Grey matter atrophy is associated with disability increase in natalizumab-treated patients. Ciampi E, Pareto D, Sastre-Garriga J, Vidal-Jordana A, Tur C, Río J, Tintoré M, Auger C, Rovira A, Montalban X.Mult Scler. 2016 . pii: 1352458516656808. [Epub ahead of print]
Brain volume loss (BVL) is a key outcome in multiple sclerosis (MS) trials. Natalizumab is highly effective on inflammation with moderate impact on atrophy.
OBJECTIVE:To explore BVL in patients receiving natalizumab with an emphasis on grey matter (GM).
METHODS:We performed a retrospective post hoc analysis of BVL in 38 patients receiving natalizumab for 3 years using longitudinal voxel-based morphometry (VBM) and FreeSurfer.
RESULTS:Significant BVL was observed during first year: brain parenchymal fraction (BPF): -1.12% (p < 0.001); white matter fraction (WMF): -0.9% (p = 0.001); grey matter fraction (GMF): -1.28% (p = 0.002). GM loss was found using VBM in bilateral cerebellum, cingulum, left > right fronto-parietal cortex, right > left hippocampus and left caudate. FreeSurfer showed significant volume losses in subcortical GM, brainstem and cerebellum, and cortical thinning in the left insula. In the second year, only WMF decrease (-0.6%; p = 0.015) was observed with no VBM changes, although FreeSurfer detected significant volume loss in thalamus, hippocampus and cerebellum. Baseline gadolinium enhancement influenced WMF and BPF changes during the first year, but not GMF. Patients with confirmed Expanded Disability Status Scale (EDSS) worsening at 3 years had lower baseline GMF and left thalamus volume and greater BVL over follow-up.
CONCLUSION:BVL develops mainly during the first year of natalizumab therapy. GM changes are independent of baseline inflammation and correlate with disability.
Re baselining oral cladribine
Nataliziumab inhibits the development of inflammation but seemingly there is alot of brain volume loss in the first year after natalizumab treatment. Why?
Inflammation causes swelling and if you block inflammation that the swelling will go down and the brain will apear to strink, which is called pseudoatrophy. So without taking this into account, imaging creates a confusing picture…so nothing new then:-).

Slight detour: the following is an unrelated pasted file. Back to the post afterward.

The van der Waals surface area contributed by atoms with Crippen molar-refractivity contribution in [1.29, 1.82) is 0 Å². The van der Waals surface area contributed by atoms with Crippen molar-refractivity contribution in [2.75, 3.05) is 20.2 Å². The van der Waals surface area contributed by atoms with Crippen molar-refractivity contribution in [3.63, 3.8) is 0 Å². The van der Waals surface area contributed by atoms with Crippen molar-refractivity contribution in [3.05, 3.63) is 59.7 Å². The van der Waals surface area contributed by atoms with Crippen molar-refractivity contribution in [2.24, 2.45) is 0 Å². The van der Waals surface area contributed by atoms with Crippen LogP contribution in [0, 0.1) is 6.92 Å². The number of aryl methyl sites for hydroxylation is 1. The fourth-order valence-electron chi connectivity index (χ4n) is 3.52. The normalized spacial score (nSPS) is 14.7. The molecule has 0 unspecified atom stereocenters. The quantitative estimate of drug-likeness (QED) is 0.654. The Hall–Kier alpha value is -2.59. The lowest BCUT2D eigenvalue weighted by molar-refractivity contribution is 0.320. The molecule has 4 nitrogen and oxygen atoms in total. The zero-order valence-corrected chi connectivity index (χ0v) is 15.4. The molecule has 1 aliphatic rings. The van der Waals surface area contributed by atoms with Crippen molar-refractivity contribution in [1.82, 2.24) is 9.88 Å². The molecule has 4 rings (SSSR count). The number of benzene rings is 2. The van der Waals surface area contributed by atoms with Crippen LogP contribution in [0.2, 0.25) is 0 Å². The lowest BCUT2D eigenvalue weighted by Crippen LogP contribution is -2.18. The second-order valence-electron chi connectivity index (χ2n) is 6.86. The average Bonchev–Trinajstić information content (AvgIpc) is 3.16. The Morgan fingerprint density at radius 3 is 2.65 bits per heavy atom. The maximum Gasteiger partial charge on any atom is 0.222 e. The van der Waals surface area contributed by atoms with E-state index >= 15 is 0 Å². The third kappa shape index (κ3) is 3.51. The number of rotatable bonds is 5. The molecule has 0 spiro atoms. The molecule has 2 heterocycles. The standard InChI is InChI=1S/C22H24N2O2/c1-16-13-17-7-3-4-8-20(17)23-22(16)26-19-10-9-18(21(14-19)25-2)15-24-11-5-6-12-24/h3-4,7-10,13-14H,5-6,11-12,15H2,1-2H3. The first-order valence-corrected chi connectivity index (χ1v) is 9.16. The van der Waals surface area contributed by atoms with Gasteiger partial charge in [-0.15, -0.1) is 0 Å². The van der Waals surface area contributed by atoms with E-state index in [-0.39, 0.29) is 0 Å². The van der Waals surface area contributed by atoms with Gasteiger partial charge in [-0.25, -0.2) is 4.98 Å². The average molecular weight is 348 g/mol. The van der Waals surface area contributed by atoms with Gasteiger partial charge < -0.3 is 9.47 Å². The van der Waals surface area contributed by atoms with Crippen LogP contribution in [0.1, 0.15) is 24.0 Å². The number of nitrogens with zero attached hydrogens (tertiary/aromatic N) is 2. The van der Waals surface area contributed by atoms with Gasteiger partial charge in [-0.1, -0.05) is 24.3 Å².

But what this group gets at is that people on natalizumab who do not do well on the drug, possibility those with progressive MS (which does not respond to natalizumab) underlying their relapsing MS (which does respond), still tend to loose grey matter.
So there is nothing new here as we already know that measuring grey matter atrophy is less sensitive to artifacts than whole brain and white matter atrophy measures. Possibilty because there is less inflammation and less swelling in the grey matter. Likewise there is nothing new about the observations in white matter. However it does go to show the problems present on using this outcome to measure benefit…yet it is a mainstay in MS trials.
However what it says is that if you are going to use imaging as an endpoint as a marker of value then you need to “re-baseline” after about a year because without doing this you get the false idea that your drug doesn’t work against atrophy.
Who would do that?
The group from Queen Square , including ProfG & DrK 🙁
essentially threw away sodium channel blockers as a potential neuroprotective drug after all the animal work supporting their use. This is because the brain shrank alot during year one and stabiliesed by year 1 to 2. Much more than the placebo in year one but at a slower rate than placebo at year two.Many Neuros today and others reading this blog today still think this trial failed.
Luckily NeuroDocG measured neurofilaments in this group and found two things (a) People were not taking their drug-probably because of unwanted side-effects which are actually a problem with these drugs and (b) if you were taking the drugs the drug was working to save brain as ther were less neurofilaments being produced in the biological fluids meaning less nerves were being damaged.
So this says you need to rebaseline after one year MRI.
Once ProfG gets back from his “PokémonGo” trip he will be getting ready to show you new data based on rebaselining when he heads off to the next MS meeting.
Rebaselining has become a feature of the ocrelizumab trial because some neuros learn from other neuros mistakes and can see that relapses and disease activity that are/is happening or is about to happen cannot be stopped by the drugs. The drugs take a few months to work to their optimum. So why not plan to do the analysis of baselined data rather than be shackled by less effective data because you compare your outcome to onset of treatment.
One of the clearer examples of this is in the ORACLE trial of oral cladribine. If you re baseline after the first 3 months the worsening is rather flatlined
So maybe this will become the new norm that trial data is baselined.
CoI: None…ProfG loads